This is one of those headlines that attract a lot of attention as the concepts of Free and Plastic Surgery go as much together as Peyton Manning and quarterback sacks. One of the not infrequent requests that I get as a plastic surgeon, however, is about this very concept. On my practice website and numerous blog sites, requests come in every week for some form of plastic surgery ‘donation’. Many of the requests go into great detail about why they want a certain procedure and they are often quite moving. While the idea of performing surgery for free seems fairly simple, it actually is not.
This can best be explained by my response to a recent request for a free breast augmentation with a heart-felt plea for an improved perception of herself.
‘I have great empathy for the concerns you have about your breasts, and wish that providing you with a free procedure were an easy choice. Given the number of women who come into my office with similar concerns about their bodies, I can understand how connected self-esteem and a positive self-image are. Providing surgery for free may seem like a simple and straightforward thing to do, but there are many factors involved that make the concept of ‘donated’ surgery not exactly free. While any plastic surgeon can give away his time to perform the operation, a surgeon’s fee represents just a fraction of the total costs of surgery. The cost of the breast implants, use of the operating room, and the fee for the anesthesiologist expertise are other cost factors that must be accounted for and paid. The surgery center or hospital, implant company and anesthesiologist are under no obligation, and usually are unwilling, to provide services and materials at their expense for an elective procedure. Often times, these costs make up more than that of the plastic surgeon’s normal fee.’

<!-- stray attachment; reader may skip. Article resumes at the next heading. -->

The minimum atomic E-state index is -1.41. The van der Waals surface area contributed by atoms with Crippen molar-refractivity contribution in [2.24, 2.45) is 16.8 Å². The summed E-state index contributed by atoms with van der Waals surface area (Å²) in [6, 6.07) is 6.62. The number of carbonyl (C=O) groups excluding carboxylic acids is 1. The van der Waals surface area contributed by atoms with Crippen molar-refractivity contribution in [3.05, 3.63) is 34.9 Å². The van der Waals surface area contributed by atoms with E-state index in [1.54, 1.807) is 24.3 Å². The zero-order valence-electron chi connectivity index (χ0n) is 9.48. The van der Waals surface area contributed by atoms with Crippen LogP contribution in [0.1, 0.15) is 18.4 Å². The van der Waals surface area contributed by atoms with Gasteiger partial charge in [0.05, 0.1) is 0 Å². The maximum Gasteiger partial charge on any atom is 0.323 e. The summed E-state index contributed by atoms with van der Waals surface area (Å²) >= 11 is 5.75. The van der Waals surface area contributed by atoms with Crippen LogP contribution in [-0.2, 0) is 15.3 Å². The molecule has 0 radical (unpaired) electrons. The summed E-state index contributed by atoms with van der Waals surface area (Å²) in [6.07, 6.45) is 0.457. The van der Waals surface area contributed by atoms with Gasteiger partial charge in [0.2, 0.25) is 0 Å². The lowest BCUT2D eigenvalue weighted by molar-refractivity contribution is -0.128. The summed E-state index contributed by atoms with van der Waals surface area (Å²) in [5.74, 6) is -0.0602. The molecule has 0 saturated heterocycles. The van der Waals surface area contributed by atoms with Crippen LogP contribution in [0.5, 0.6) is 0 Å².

One of the hidden costs of any donated surgery in this country is the potential medical-legal responsibility. Unfortunately, donating surgery does not waive any responsibility on the plastic surgeon for the outcome. Should any untoward events happen, such as a rare but possible complication, the surgeon is still liable and responsible. The possibility also exists for the need for revisional surgery after the initial procedure should the result not be ‘perfect’ and the question then arises is the surgeon again expected to waive his or her fees? While many patients say they will sign anything to get the procedure for free, the legal reality is that there are no forms or waivers that a patient can sign that will legally hold harmless the physician for the services that he or she has provided.
One may wonder then how do they do these free makeover surgery contests, either done locally or even on TV? The answer is whoever is doing it most likely is not a board-certified plastic surgeon. The American Society of Plastic Surgery strictly forbids providing any free surgery as a result of a contest, promotion, or any other method of inducement which encourages a patient to undergo surgery based on an economic incentive. Doing so is an ethical violation of its membership and could be grounds for dismissal from the Society. Those non-plastic surgeons who do offer such free surgery are not bound by these ethical guidelines and merely see the risk as a marketing expense.
While a plastic surgeon may choose to donate his or her skill and experience for free, the rest of the costs of surgery remain, and are usually out of the surgeon’s control. The legal and ethical issues, that are completing unaware to most patients, makes donating an invasive operative procedure not quite the same as giving away a more traditional retail product.
Dr. Barry Eppley